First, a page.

Crave: Wanting So Much More of God - eBook  -     By: Chris Tomlinson
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Crave: Wanting So Much More of God - eBook

Harvest House Publishers / 2010 / ePub

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Product Information

Format: DRM Protected ePub
Vendor: Harvest House Publishers
Publication Date: 2010
ISBN: 9780736937382
ISBN-13: 9780736937382
Availability: In Stock

ChristianBookPreviews.com

Crave: Wanting So Much More of God by Chris Tomlinson is a book that discusses how everyone craves something, but fulfillment never comes unless that craving is filled by the One who created it. Each chapter is marked by a one-word title that concentrates on a different aspect of Christians and their relationship with God. One chapter discusses comfort and how many times Christians need to step out of their comfort zones to follow God’s will. Another chapter expands on the biblical idea of Christians being the light of the world and how that affects non-believers.

Tomlinson is entirely open and vulnerable in the sharing of his struggles, achievements, and the valuable lessons he’s learned in his relationship with the Lord. Insightful conclusions are made and a couple of stories in particular show God’s majesty. There is no overarching verse that correlates with the book, but multiple times Tomlinson uses Scripture to support his conclusions.

Although there are several strong, positive aspects of the book, the inspiring thoughts and stories are ultimately, unfortunately, outweighed by the not-so-inspiring. The book is more like Tomlinson’s own testimony than a devotional or how-to book. Several times his main points drift off into various stories which don’t quite connect or come together.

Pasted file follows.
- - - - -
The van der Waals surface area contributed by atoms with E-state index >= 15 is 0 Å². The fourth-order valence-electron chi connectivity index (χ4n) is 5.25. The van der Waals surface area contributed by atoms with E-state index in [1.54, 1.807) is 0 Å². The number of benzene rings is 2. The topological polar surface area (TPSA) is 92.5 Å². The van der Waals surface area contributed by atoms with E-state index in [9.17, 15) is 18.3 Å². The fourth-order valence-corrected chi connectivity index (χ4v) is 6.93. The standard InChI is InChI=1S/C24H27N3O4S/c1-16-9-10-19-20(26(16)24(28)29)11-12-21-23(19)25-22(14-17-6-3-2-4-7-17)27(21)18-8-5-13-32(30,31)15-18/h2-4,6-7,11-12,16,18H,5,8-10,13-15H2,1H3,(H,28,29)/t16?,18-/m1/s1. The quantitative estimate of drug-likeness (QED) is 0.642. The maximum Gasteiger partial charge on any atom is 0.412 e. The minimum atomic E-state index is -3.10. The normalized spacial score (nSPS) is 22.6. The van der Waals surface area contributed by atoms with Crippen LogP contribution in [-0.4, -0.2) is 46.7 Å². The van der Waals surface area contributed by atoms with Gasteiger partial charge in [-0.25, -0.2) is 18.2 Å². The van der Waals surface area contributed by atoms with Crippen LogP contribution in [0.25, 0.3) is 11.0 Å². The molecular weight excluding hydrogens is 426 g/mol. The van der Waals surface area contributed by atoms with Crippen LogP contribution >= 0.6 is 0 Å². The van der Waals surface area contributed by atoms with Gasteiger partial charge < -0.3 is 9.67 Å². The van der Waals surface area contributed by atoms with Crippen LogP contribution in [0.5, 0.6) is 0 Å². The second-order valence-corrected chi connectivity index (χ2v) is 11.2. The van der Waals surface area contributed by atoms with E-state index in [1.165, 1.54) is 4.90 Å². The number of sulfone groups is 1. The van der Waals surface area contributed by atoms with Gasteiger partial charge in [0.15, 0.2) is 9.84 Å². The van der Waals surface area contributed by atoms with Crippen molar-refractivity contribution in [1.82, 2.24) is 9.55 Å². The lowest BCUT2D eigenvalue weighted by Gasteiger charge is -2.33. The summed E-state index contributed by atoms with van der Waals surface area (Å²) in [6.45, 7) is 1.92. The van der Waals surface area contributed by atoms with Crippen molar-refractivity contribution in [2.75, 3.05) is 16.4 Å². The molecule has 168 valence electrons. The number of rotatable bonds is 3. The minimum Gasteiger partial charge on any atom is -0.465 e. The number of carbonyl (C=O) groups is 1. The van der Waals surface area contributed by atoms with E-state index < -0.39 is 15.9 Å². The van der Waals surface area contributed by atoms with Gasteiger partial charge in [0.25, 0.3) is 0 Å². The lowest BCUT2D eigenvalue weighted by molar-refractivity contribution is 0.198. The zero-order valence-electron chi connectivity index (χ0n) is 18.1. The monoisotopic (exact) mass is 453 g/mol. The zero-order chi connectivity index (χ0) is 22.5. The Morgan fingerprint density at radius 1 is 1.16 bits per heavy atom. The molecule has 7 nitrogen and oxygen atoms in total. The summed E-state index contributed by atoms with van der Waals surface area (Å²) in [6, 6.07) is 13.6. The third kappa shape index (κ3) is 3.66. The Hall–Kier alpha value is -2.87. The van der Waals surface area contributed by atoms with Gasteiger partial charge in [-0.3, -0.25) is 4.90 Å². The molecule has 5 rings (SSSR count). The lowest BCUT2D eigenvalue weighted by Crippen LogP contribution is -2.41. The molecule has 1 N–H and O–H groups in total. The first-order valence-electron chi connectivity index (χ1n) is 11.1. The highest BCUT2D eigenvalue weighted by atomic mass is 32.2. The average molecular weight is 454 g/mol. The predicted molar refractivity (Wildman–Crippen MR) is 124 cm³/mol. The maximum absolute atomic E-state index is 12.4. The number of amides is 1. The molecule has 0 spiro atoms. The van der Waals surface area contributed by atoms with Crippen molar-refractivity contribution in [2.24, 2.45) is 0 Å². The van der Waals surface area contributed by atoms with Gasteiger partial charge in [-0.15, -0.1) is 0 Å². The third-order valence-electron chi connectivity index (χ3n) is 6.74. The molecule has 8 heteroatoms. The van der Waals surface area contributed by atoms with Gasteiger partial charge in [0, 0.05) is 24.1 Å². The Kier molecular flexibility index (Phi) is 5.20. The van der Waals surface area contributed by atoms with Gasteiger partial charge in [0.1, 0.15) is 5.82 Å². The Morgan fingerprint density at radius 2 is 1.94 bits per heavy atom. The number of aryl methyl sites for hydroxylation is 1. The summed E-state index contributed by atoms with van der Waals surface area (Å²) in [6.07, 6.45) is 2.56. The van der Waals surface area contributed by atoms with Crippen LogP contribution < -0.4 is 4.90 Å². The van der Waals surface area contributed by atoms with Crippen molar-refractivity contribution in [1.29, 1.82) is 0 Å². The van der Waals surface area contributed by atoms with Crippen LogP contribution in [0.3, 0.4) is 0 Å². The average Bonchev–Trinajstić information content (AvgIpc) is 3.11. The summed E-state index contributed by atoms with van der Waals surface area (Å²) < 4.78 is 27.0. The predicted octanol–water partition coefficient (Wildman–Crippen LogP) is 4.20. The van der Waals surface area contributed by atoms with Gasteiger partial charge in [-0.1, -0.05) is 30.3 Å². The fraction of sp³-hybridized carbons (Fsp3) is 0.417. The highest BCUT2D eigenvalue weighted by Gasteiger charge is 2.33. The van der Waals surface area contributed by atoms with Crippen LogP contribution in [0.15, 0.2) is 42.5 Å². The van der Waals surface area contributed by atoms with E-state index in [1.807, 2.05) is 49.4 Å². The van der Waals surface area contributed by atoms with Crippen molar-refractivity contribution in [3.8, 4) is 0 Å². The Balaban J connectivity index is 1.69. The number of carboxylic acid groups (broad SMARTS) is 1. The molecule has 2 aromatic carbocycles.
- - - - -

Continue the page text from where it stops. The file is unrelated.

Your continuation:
Crave is aimed toward teenagers and adults, but the type of humor and sometimes watered-down message inadvertently make it speak to a younger audience. The book as a whole doesn’t seem as textually strong or connected as it should be. Ultimately, Crave falls short in offering its readers what it advertises as a book discussing how to fulfill one’s crav

Publisher's Weekly

This first book by Tomlinson, a management consultant, is a perfect fit for the booming spirituality market, particularly for enthusiastic, evangelical 20- and 30-something audiences. He begins his personal musings with a simple thesis: it is too easy to become a “comfortable Christian” and we must always search for ways to express our active devotion to God and Jesus Christ. This premise is not particularly innovative, but his writing style is straightforward and personally honest. The author acknowledges his own struggles with pride while retelling, often with humor, his only-too-human attempts to reach lofty spiritual goals such as charity and purity. Every chapter opens with vivid and iconic imagery—a spoon, a bit of floss, a pager—tangible symbols throughout the book for more abstract ideas like obedience, joy, and comfort. In sum, the product is endearing and inspiring, especially appealing to young, male evangelicals. One chapter specifically devoted to the intersection of his spirituality and military service will also draw the interest of Christian men and women in the armed forces. Tomlinson’s debut leaves room for future development while it meets the expectations of readers and the genre as a whole; he is worth watching. (Jan. 1)Copyright 2010 Reed Business Information.

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